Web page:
Political freedom and the right to vote are fundamental aspects of our country. Protecting voting rights, preventing campaign fraud, and holding corrupt leaders accountable are essential to preserving the democratic process.
Federal laws, the Constitution, the Bill of Rights, and numerous other statutes are in place to protect your civil rights and provide remedies for any violations.
Eligibility to vote in a federal election requires:
Each state has their own laws controlling elections and the process for registering to vote. Your local or state government can provide guidance on this process, any required documentation or forms, and any identification requirements.
In order for states to receive any federal funding in regard to elections, they must comply with the Help America Vote Act (HAVA). HAVA states the identification procedures and requirements for registering to vote in a federal election.
Typically, a driver’s license or social security number are used for voter registration and establishing identification to vote. However, some states allow voters to use other forms of identification when going to a voting station such as a:
There are a few instances where you may lose your right to vote. If you have been convicted of corruption in relation to an election, you may lose your voting rights. Additionally, adults under legal guardianship may lose their right to vote as well.
You may lose your right to vote if your state has a felony disenfranchisement law that prohibits voting in state or federal elections for those with state or federal felony criminal convictions. Some states only prohibit voting for those currently serving time for a felony, but other states continue this restriction even after your incarceration is complete. However, this area of law is being reconsidered in a number of states, so you should speak with a civil rights attorney to see how your felony conviction may affect your voting rights.
The First Amendment of the Constitution gives Americans not only freedom of speech, but enables citizens to speak their minds politically as well without fear of persecution or censorship by the government.
Although you may be excited to cast your vote and want to post a selfie of it on social media, it is important to check your state’s policy on voting selfies or any photography in voting stations. While some states think of this as exercising your right to free political speech, others states have regulations governing others viewing your ballot and some ban pictures inside the voting center to protect other voters.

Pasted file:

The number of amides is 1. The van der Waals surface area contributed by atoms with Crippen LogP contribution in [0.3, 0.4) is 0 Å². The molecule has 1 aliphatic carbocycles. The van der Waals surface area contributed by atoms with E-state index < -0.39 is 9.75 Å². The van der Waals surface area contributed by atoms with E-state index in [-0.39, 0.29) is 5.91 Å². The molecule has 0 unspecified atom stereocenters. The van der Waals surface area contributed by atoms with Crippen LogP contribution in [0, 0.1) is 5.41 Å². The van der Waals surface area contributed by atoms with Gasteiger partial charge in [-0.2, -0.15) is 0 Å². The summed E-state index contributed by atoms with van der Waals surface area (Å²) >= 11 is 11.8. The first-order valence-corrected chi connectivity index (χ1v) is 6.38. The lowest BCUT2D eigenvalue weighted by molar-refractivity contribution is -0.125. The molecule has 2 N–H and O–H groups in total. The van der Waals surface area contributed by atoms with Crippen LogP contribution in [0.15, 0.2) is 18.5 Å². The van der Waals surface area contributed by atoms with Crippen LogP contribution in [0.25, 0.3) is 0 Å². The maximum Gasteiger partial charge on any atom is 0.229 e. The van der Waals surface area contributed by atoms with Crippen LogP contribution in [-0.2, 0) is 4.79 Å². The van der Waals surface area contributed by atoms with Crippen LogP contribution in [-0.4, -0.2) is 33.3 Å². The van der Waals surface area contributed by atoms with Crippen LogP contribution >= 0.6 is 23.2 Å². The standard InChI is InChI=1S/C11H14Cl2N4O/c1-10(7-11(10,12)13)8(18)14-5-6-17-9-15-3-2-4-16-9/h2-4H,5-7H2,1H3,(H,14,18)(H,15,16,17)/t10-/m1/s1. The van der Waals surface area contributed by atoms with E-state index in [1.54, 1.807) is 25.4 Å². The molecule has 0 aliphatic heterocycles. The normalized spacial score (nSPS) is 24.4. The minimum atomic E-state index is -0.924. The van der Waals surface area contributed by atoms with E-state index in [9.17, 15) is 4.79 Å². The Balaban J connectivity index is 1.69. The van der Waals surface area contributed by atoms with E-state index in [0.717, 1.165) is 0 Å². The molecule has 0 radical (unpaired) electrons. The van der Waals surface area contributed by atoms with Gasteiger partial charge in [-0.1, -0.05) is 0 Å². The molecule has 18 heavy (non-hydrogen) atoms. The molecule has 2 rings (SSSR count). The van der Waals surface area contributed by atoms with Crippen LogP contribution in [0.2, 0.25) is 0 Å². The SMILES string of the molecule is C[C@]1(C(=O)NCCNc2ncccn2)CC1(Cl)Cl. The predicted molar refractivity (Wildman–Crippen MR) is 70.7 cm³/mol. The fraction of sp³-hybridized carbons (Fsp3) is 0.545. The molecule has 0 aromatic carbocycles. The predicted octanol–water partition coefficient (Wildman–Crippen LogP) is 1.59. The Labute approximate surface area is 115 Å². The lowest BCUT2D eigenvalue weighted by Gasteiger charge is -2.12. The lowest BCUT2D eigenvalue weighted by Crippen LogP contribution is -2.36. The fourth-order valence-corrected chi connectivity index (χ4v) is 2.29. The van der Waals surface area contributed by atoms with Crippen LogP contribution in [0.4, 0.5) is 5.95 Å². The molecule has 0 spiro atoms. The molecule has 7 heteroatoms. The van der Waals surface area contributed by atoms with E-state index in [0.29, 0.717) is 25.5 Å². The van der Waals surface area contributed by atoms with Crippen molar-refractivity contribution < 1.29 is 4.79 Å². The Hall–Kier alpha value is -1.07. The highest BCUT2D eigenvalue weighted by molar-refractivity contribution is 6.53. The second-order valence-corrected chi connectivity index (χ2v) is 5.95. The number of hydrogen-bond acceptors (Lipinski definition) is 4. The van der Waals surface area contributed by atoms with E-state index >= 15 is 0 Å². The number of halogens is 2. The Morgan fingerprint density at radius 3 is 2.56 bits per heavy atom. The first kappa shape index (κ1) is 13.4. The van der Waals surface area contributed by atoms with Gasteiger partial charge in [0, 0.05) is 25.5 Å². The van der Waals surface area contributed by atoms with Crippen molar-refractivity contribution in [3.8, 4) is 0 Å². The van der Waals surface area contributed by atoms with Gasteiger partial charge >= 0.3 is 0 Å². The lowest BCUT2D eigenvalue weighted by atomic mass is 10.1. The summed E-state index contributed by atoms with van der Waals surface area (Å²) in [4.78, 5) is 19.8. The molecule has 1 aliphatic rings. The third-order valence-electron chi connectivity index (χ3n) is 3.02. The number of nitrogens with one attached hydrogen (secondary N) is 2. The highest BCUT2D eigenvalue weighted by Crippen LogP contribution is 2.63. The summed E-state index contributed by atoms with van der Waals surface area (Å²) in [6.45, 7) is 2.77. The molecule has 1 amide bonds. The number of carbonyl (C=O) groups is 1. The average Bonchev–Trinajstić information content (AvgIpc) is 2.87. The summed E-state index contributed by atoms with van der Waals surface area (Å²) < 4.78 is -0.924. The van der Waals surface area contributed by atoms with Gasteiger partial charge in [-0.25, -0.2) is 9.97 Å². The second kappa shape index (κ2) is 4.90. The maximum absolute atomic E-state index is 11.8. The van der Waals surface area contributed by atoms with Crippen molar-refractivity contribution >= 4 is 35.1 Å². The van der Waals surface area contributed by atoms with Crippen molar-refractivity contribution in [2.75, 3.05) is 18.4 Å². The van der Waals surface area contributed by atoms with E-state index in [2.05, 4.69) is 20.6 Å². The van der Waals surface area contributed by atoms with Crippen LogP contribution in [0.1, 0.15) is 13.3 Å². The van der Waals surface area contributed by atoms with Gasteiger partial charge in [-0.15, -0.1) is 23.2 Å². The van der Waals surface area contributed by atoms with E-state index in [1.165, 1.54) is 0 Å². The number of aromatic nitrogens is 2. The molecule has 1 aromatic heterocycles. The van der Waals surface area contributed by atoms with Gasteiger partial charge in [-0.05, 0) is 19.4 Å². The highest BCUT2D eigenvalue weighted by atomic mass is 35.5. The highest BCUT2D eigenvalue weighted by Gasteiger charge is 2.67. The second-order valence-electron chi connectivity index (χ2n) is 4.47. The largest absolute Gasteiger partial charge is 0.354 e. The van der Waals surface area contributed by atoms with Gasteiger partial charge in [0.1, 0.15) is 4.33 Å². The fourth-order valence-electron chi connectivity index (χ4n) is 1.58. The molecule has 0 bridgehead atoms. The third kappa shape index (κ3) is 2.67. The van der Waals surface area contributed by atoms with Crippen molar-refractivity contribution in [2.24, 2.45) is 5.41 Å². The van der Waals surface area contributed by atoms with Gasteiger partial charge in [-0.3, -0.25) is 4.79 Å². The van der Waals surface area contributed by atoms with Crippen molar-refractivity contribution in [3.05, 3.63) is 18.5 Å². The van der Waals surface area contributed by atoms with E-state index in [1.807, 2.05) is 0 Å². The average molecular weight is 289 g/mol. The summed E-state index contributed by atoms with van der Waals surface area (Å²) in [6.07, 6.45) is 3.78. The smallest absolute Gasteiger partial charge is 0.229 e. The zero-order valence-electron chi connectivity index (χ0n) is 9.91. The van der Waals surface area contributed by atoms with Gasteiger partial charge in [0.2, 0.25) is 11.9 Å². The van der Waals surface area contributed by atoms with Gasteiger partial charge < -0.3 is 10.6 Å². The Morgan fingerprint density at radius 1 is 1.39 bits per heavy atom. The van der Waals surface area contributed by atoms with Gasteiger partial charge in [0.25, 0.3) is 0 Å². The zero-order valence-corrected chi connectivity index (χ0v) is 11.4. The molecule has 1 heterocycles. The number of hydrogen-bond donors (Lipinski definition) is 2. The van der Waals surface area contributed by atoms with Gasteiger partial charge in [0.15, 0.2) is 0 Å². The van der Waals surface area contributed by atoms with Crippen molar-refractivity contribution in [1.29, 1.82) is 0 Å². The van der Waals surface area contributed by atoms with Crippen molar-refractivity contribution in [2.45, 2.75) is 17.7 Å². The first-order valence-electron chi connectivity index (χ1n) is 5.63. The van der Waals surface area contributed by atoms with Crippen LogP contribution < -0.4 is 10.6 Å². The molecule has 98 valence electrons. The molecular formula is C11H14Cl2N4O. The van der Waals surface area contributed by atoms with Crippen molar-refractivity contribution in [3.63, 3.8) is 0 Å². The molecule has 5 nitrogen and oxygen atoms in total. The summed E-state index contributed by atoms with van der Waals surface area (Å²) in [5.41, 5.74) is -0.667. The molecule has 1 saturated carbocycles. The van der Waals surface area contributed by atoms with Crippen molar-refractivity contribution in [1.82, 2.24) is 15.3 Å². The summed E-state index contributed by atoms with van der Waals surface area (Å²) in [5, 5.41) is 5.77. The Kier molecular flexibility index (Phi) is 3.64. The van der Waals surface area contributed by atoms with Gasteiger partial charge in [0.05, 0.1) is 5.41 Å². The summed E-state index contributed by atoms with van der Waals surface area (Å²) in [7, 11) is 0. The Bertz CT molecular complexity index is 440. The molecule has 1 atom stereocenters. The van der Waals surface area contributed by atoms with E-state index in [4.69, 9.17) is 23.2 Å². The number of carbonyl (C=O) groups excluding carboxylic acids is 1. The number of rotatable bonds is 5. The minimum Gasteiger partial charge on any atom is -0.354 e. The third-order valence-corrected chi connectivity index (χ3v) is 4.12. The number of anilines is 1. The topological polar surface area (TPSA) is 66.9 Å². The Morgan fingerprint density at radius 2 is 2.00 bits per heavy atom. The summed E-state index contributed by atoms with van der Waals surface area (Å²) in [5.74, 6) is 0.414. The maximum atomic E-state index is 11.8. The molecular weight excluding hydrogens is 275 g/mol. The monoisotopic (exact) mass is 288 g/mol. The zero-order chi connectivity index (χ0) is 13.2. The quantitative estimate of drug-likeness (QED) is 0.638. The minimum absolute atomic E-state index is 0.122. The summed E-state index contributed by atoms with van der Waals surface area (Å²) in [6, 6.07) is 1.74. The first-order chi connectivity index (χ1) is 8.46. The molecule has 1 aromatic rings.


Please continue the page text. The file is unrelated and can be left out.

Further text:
Protecting the right to vote freely and prohibiting any interference is essential to fair elections. Banning photography inside voting stations is meant to create a less coercive environment for voters. This way, no one can threaten you to vote a certain way and force you to provide a picture as proof of how you voted.
While political campaigns do have free speech rights protected by the First Amendment, this right is limited to protect voters and ensure elections are fair. Generally, candidates and their campaigns team are not allowed to make false or misleading statements to voters. State law may have even more specific protections like:
Campaigns are expensive, so campaigns need to do a fair amount of fundraising leading up to election day. As a result, there are numerous statutes and regulations guiding campaign contributions and how campaigns spend funds. These legal safeguards are in place for a number of reasons such as:
Violating a campaign finance law could lead to criminal charges, so it is important to understand how these regulations may affect your campaign or how to hold candidates running for office accountable.
The Federal Election Commission (FEC) is an independent agency created by federal law to regulate and enforce campaign finance law to preserve the integrity of our federal election process. The FEC investigates and prosecutes campaign fraud along with publishing reports listing how campaigns are raising and spending money to promote transparency and prevent corruption.
To ensure campaigns are spending funds legally, campaigns must disclose when it pays a person or corporation more than $200 and provide the name, address, date, amount, and reason for the payment. There is an exception to this rule for campaign vendors’ payments to subcontractors, not requiring disclosure if the subcontractor isn’t working under the control of the campaign.
Unfortunately, some campaigns abuse this exception to hide spending from the FEC as well as voters. These campaigns fraudulently claim the payments are to subcontractors controlled by vendors like consulting firms or other corporations. But in truth the campaign controls the subcontractor and the campaign is using the vendor to disguise the use of campaign funds.
This article is intended to be helpful and informative. But even common legal matters can become complex and stressful. A qualified election campaign and political lawyer can address your particular legal needs, explain the law, and represent you in court. Take the first step now and contact a local election campaign and political attorney to discuss your specific legal situation.
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